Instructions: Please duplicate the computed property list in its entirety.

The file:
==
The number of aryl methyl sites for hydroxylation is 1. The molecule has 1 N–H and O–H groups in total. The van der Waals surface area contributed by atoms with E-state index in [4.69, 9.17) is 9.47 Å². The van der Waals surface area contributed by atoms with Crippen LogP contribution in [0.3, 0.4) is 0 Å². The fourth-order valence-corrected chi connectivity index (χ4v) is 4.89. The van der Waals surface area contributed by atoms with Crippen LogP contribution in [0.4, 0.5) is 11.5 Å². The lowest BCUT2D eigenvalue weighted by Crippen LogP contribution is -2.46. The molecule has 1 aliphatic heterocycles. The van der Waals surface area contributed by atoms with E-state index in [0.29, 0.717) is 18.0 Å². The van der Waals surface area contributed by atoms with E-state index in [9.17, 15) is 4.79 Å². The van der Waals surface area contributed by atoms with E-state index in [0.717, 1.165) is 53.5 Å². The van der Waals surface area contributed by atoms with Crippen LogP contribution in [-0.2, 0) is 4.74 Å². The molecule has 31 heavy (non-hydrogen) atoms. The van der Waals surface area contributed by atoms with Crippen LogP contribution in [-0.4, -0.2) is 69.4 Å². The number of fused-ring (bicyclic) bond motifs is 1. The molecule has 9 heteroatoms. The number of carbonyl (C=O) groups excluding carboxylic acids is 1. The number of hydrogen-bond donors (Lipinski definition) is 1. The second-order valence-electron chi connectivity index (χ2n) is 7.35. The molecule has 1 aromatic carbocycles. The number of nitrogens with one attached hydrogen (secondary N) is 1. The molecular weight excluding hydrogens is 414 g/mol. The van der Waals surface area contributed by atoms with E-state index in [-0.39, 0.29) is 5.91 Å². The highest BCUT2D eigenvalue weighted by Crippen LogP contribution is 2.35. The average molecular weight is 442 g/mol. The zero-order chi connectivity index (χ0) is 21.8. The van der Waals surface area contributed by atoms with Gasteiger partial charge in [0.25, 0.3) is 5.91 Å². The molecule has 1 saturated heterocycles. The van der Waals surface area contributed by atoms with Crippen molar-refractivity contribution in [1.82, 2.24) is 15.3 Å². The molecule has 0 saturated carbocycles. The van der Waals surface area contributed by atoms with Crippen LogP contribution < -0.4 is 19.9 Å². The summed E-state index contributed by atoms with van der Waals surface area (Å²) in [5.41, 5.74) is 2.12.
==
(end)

The number of aryl methyl sites for hydroxylation is 1. The molecule has 1 N–H and O–H groups in total. The van der Waals surface area contributed by atoms with E-state index in [4.69, 9.17) is 9.47 Å². The van der Waals surface area contributed by atoms with Crippen LogP contribution in [0.3, 0.4) is 0 Å². The fourth-order valence-corrected chi connectivity index (χ4v) is 4.89. The van der Waals surface area contributed by atoms with Crippen LogP contribution in [0.4, 0.5) is 11.5 Å². The lowest BCUT2D eigenvalue weighted by Crippen LogP contribution is -2.46. The molecule has 1 aliphatic heterocycles. The van der Waals surface area contributed by atoms with E-state index in [0.29, 0.717) is 18.0 Å². The van der Waals surface area contributed by atoms with E-state index in [9.17, 15) is 4.79 Å². The van der Waals surface area contributed by atoms with E-state index in [0.717, 1.165) is 53.5 Å². The van der Waals surface area contributed by atoms with Crippen LogP contribution in [-0.2, 0) is 4.74 Å². The molecule has 31 heavy (non-hydrogen) atoms. The van der Waals surface area contributed by atoms with Crippen LogP contribution in [-0.4, -0.2) is 69.4 Å². The number of fused-ring (bicyclic) bond motifs is 1. The molecule has 9 heteroatoms. The number of carbonyl (C=O) groups excluding carboxylic acids is 1. The number of hydrogen-bond donors (Lipinski definition) is 1. The second-order valence-electron chi connectivity index (χ2n) is 7.35. The molecule has 1 aromatic carbocycles. The number of nitrogens with one attached hydrogen (secondary N) is 1. The molecular weight excluding hydrogens is 414 g/mol. The van der Waals surface area contributed by atoms with E-state index in [-0.39, 0.29) is 5.91 Å². The highest BCUT2D eigenvalue weighted by Crippen LogP contribution is 2.35. The average molecular weight is 442 g/mol. The zero-order chi connectivity index (χ0) is 21.8. The van der Waals surface area contributed by atoms with Gasteiger partial charge in [0.25, 0.3) is 5.91 Å². The molecule has 1 saturated heterocycles. The van der Waals surface area contributed by atoms with Crippen molar-refractivity contribution in [1.82, 2.24) is 15.3 Å². The molecule has 0 saturated carbocycles. The van der Waals surface area contributed by atoms with Crippen LogP contribution < -0.4 is 19.9 Å². The summed E-state index contributed by atoms with van der Waals surface area (Å²) in [5.41, 5.74) is 2.12.